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metadata.artigo.dc.title: Tripartite symbiosis of Sophora tomentosa, rhizobia and arbuscular mycorhizal fungi
metadata.artigo.dc.creator: Toma, Maíra Akemi
Carvalho, Teotonio Soares de
Guimarães, Amanda Azarias
Costa, Elaine Martins da
Silva, Jacqueline Savana da
Moreira, Fatima Maria de Souza
metadata.artigo.dc.subject: Diversity of rhizobia
Degraded areas
Arbuscular mycorrhizal fungi
Nitrogen fixing bacteria
Diversidade de rizóbios
Áreas degradadas
Fungos micorrízicos arbusculares
Bactérias fixadoras de nitrogênio
metadata.artigo.dc.publisher: Sociedade Brasileira de Microbiologia Oct-2017
metadata.artigo.dc.identifier.citation: TOMA, M. A. et al. Tripartite symbiosis of Sophora tomentosa, rhizobia and arbuscular mycorhizal fungi. Brazilian Journal of Microbiology, São Paulo, v. 48, n. 4, p. 680-688, Oct./Dec. 2017.
metadata.artigo.dc.description.abstract: Sophora tomentosa is a pantropical legume species with potential for recovery of areas degraded by salinization, and for stabilization of sand dunes. However, few studies on this species have been carried out, and none regarding its symbiotic relationship with beneficial soil microorganisms. Therefore, this study aimed to evaluate the diversity of nitrogen-fixing bacteria isolated from nodules of Sophora tomentosa, and to analyze the occurrence of colonization of arbuscular mycorrhizal fungi on the roots of this legume in seafront soil. Thus, seeds, root nodules, and soil from the rhizosphere of Sophora tomentosa were collected. From the soil samples, trap cultures with this species were established to extract spores and to evaluate arbuscular mycorhizal fungi colonization in legume roots, as well as to capture rhizobia. Rhizobia strains were isolated from nodules collected in the field or from the trap cultures. Representative isolates of the groups obtained in the similarity dendrogram, based on phenotypic characteristics, had their 16S rRNA genes sequenced. The legume species showed nodules with indeterminate growth, and reddish color, distributed throughout the root. Fifty-one strains of these nodules were isolated, of which 21 were classified in the genus Bacillus, Brevibacillus, Paenibacillus, Rhizobium and especially Sinorhizobium. Strains closely related to Sinorhizobium adhaerens were the predominant bacteria in nodules. The other genera found, with the exception of Rhizobium, are probably endophytic bacteria in the nodules. Arbuscular mycorrhizal fungi was observed colonizing the roots, but arbuscular mycorhizal fungi spores were not found in the trap cultures. Therefore Sophora tomentosa is associated with both arbuscular mycorhizal fungi and nodulating nitrogen-fixing bacteria.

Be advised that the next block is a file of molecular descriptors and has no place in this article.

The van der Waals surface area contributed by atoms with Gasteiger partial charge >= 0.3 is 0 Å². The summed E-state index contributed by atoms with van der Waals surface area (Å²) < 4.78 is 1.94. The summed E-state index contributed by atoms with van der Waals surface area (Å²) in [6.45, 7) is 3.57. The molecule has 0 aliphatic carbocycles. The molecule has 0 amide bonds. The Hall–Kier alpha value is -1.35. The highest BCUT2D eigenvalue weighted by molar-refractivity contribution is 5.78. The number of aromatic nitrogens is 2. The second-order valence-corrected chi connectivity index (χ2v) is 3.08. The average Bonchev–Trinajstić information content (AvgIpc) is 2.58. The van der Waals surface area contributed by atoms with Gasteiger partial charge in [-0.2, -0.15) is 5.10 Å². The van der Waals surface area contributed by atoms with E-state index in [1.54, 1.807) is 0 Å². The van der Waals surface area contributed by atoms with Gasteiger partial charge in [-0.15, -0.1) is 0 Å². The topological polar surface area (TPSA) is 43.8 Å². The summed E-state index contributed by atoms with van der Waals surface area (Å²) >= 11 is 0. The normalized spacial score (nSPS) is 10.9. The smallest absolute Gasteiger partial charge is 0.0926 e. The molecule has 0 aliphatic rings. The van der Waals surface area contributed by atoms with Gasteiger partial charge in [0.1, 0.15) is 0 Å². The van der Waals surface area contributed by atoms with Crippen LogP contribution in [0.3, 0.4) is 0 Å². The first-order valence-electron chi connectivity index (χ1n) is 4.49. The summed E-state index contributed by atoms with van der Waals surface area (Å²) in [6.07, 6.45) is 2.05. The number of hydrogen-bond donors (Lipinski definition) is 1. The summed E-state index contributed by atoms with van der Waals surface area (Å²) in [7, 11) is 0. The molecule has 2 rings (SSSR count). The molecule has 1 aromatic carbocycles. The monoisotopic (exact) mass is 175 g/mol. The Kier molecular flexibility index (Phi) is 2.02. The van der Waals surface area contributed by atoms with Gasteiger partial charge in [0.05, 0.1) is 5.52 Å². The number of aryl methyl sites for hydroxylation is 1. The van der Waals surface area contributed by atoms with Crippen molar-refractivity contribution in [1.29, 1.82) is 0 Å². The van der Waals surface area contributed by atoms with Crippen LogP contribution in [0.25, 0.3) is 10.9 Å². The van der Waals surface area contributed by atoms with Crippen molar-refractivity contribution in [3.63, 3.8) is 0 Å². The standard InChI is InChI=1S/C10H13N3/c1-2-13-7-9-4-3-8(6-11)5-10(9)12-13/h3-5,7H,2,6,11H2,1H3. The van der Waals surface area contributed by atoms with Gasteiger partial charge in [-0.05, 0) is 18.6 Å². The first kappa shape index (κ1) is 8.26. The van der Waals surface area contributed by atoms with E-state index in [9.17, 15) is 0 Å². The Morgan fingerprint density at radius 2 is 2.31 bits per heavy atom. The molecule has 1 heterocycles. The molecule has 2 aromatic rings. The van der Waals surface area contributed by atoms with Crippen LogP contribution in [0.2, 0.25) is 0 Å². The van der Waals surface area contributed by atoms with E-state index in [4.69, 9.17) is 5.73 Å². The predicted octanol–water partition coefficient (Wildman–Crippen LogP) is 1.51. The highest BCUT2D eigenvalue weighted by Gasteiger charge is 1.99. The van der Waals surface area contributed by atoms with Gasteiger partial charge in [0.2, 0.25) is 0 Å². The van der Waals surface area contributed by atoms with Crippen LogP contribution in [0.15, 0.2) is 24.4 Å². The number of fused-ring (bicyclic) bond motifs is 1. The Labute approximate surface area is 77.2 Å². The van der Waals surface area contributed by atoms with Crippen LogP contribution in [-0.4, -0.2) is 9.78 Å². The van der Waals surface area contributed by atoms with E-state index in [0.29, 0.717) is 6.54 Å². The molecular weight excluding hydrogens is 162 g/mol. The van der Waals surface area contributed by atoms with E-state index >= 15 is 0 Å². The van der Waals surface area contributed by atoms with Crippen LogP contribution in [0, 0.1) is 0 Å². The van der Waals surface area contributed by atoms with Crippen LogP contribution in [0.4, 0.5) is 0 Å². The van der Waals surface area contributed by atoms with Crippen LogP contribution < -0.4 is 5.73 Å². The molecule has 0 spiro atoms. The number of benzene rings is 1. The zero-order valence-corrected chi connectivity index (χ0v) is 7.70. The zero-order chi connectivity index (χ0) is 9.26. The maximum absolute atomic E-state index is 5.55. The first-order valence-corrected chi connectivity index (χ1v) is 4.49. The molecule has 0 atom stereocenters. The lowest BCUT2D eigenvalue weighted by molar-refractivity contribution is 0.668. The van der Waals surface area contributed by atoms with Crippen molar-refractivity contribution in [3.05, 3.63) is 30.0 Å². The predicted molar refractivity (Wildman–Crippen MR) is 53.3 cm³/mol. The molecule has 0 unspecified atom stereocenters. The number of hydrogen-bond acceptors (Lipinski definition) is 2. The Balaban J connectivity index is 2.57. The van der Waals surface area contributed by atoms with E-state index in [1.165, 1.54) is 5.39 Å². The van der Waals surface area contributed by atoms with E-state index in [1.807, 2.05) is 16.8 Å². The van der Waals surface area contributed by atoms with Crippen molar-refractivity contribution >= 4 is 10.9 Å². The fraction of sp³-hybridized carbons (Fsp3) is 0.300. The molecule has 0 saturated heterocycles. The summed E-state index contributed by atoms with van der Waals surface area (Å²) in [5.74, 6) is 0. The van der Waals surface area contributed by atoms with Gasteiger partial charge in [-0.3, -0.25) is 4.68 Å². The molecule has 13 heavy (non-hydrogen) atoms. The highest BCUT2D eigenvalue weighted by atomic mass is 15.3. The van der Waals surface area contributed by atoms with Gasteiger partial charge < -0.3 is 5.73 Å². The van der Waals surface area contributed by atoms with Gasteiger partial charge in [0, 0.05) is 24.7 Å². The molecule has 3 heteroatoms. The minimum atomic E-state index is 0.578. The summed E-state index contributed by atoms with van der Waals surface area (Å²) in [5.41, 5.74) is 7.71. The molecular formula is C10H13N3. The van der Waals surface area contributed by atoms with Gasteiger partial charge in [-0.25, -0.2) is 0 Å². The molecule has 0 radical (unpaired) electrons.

metadata.artigo.dc.language: en_US
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